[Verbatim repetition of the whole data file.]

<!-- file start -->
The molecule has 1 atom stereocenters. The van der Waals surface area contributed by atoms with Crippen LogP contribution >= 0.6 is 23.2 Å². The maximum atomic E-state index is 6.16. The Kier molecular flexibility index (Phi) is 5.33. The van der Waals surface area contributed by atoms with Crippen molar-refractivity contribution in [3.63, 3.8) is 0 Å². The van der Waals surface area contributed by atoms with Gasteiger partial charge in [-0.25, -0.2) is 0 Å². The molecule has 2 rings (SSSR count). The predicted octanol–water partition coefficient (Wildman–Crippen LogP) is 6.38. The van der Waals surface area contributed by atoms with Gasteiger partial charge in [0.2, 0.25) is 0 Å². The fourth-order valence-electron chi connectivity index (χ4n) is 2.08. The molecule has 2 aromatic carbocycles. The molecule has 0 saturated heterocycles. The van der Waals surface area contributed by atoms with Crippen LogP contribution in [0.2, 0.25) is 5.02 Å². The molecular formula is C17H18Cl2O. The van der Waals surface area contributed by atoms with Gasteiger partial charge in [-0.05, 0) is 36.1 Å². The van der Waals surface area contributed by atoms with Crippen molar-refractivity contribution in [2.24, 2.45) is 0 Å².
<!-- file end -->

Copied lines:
The molecule has 1 atom stereocenters. The van der Waals surface area contributed by atoms with Crippen LogP contribution >= 0.6 is 23.2 Å². The maximum atomic E-state index is 6.16. The Kier molecular flexibility index (Phi) is 5.33. The van der Waals surface area contributed by atoms with Crippen molar-refractivity contribution in [3.63, 3.8) is 0 Å². The van der Waals surface area contributed by atoms with Gasteiger partial charge in [-0.25, -0.2) is 0 Å². The molecule has 2 rings (SSSR count). The predicted octanol–water partition coefficient (Wildman–Crippen LogP) is 6.38. The van der Waals surface area contributed by atoms with Gasteiger partial charge in [0.2, 0.25) is 0 Å². The fourth-order valence-electron chi connectivity index (χ4n) is 2.08. The molecule has 2 aromatic carbocycles. The molecule has 0 saturated heterocycles. The van der Waals surface area contributed by atoms with Crippen LogP contribution in [0.2, 0.25) is 5.02 Å². The molecular formula is C17H18Cl2O. The van der Waals surface area contributed by atoms with Gasteiger partial charge in [-0.05, 0) is 36.1 Å². The van der Waals surface area contributed by atoms with Crippen molar-refractivity contribution in [2.24, 2.45) is 0 Å².